Introducing the ACC’s Preseason Awards

Posted by mpatton on November 8th, 2012

With play starting around the nation tomorrow, it’s time for the ACC microsite’s 2012-13 preseason awards.

Player of the Year

The player of the year vote was split between Michael Snaer and Lorenzo Brown. Both guys need their respective teams to do very well to be in the running for the award. Brown probably needs success a little more, as the NC State roster has a lot of talent already on it. If the team does poorly, it will reflect on its floor general. His numbers probably won’t be that flashy, but if he improves even half of what he did from his freshman season to last season, he’ll be one of the most well-rounded players in the league. One struggle Brown may have is in terms of the “most talented” versus “most important” argument that plagued Kendall Marshall at North Carolina last season. Marshall didn’t have the best numbers, but he was more critical to his team’s success than any of his teammates. Brown could face similar questions (or just a split of the vote) if CJ Leslie has a monster year. But Brown has the advantage over Marshall in that he’s much more complete as a basketball player.

Snaer edged out Lorenzo Brown for Preseason ACC Player of the Year. (Grant Halverson / Getty Images)

Snaer is a known quantity: he’s a supremely talented two-guard with a competitiveness and motor unrivaled around the conference. He’s so competitive that Leonard Hamilton has to pull him out a few minutes into important games to make sure he doesn’t go over the top. He’s one of the best defensive players in the country, but he doesn’t get many steals. He just shuts down passing lanes and makes every shot difficult. Watching some of the ACC Tournament last year, he looked like he was running circles around very good opponents. It’s not like he was putting up ludicrous numbers, but there was no question who the best player on both ends of the floor was for much of his games against North Carolina and Duke. Unlike Brown, Snaer may be able to still win if Florida State falters a little. The key for him (and Hamilton) is keeping his drive to a usable level and not letting it suffocate him.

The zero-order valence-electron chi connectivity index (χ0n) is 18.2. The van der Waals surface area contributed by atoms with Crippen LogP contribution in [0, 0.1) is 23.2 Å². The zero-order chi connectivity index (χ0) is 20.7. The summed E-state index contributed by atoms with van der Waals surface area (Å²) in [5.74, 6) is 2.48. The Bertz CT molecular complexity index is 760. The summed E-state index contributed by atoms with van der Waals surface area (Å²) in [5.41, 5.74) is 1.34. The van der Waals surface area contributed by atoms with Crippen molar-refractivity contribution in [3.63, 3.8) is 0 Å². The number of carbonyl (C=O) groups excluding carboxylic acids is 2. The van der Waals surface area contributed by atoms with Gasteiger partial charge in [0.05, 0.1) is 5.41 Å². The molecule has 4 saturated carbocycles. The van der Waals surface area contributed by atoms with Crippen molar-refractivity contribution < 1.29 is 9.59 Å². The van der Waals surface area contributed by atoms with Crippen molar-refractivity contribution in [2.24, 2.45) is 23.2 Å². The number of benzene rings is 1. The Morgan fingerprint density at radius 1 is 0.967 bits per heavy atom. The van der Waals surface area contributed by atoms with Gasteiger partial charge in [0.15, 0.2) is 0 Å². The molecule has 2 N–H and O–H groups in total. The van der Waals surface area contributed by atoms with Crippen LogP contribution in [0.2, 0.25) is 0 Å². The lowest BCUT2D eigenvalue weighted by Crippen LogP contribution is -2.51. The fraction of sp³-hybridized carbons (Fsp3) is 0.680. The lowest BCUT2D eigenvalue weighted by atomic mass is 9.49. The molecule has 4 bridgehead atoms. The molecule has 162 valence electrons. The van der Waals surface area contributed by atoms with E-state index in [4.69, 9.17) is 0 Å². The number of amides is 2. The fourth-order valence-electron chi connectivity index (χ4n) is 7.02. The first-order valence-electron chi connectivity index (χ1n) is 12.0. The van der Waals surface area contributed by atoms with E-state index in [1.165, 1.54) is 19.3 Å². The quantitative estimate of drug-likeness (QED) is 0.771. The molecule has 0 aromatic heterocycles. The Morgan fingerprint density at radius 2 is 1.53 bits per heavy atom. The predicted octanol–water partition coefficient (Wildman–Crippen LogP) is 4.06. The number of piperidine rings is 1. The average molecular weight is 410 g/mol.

In the end Snaer is more of a proven commodity. He’s also the reason we ranked the Seminoles so high despite losing major pieces from last year’s team. So our preseason ACC Player of the Year award goes to Michael Snaer.

Rookie of the Year and Coach of the Year after the jump.

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Washington Week: Evaluating The Recent Past

Posted by Connor Pelton on July 9th, 2012

Despite winning the regular season Pac-12 title, a conference Coach of the Year award, and a run to the Final Four of the NIT, 2011-12 was considered a mediocre year by many in Seattle. That’s what happens when you make three consecutive NCAA Tournament appearances coming into last season. Between the 2008-09 and the 2010-11 seasons, Washington posted a combined 76-30 record, with 11 of those 30 losses coming against teams ranked in the Top 25. Last season was a rollercoaster ride with too many “downs” for the selection committee’s liking, even if there were a lot of “ups” to go along with it.

Despite Being Named Pac-12 Coach of the Year In 2011-12, Lorenzo Romar and The Huskies Weren’t Dancing On Selection Sunday (credit: North and South of Royal Brougham)